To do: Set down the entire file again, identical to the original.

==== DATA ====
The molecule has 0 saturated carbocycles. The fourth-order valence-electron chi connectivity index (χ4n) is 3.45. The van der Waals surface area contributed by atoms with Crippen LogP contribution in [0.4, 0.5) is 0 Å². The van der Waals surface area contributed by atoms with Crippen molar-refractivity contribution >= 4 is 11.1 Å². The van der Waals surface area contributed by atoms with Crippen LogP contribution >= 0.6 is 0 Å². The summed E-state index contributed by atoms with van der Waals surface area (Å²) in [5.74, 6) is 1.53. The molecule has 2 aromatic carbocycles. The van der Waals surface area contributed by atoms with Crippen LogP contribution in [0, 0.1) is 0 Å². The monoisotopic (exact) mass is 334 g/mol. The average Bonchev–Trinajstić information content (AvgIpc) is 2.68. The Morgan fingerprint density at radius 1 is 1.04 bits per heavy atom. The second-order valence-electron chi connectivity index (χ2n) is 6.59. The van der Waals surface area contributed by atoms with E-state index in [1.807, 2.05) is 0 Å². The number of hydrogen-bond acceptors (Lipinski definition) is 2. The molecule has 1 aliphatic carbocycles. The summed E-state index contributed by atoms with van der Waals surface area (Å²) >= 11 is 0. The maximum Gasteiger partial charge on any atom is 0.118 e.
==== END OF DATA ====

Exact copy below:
The molecule has 0 saturated carbocycles. The fourth-order valence-electron chi connectivity index (χ4n) is 3.45. The van der Waals surface area contributed by atoms with Crippen LogP contribution in [0.4, 0.5) is 0 Å². The van der Waals surface area contributed by atoms with Crippen molar-refractivity contribution >= 4 is 11.1 Å². The van der Waals surface area contributed by atoms with Crippen LogP contribution >= 0.6 is 0 Å². The summed E-state index contributed by atoms with van der Waals surface area (Å²) in [5.74, 6) is 1.53. The molecule has 2 aromatic carbocycles. The van der Waals surface area contributed by atoms with Crippen LogP contribution in [0, 0.1) is 0 Å². The monoisotopic (exact) mass is 334 g/mol. The average Bonchev–Trinajstić information content (AvgIpc) is 2.68. The Morgan fingerprint density at radius 1 is 1.04 bits per heavy atom. The second-order valence-electron chi connectivity index (χ2n) is 6.59. The van der Waals surface area contributed by atoms with E-state index in [1.807, 2.05) is 0 Å². The number of hydrogen-bond acceptors (Lipinski definition) is 2. The molecule has 1 aliphatic carbocycles. The summed E-state index contributed by atoms with van der Waals surface area (Å²) >= 11 is 0. The maximum Gasteiger partial charge on any atom is 0.118 e.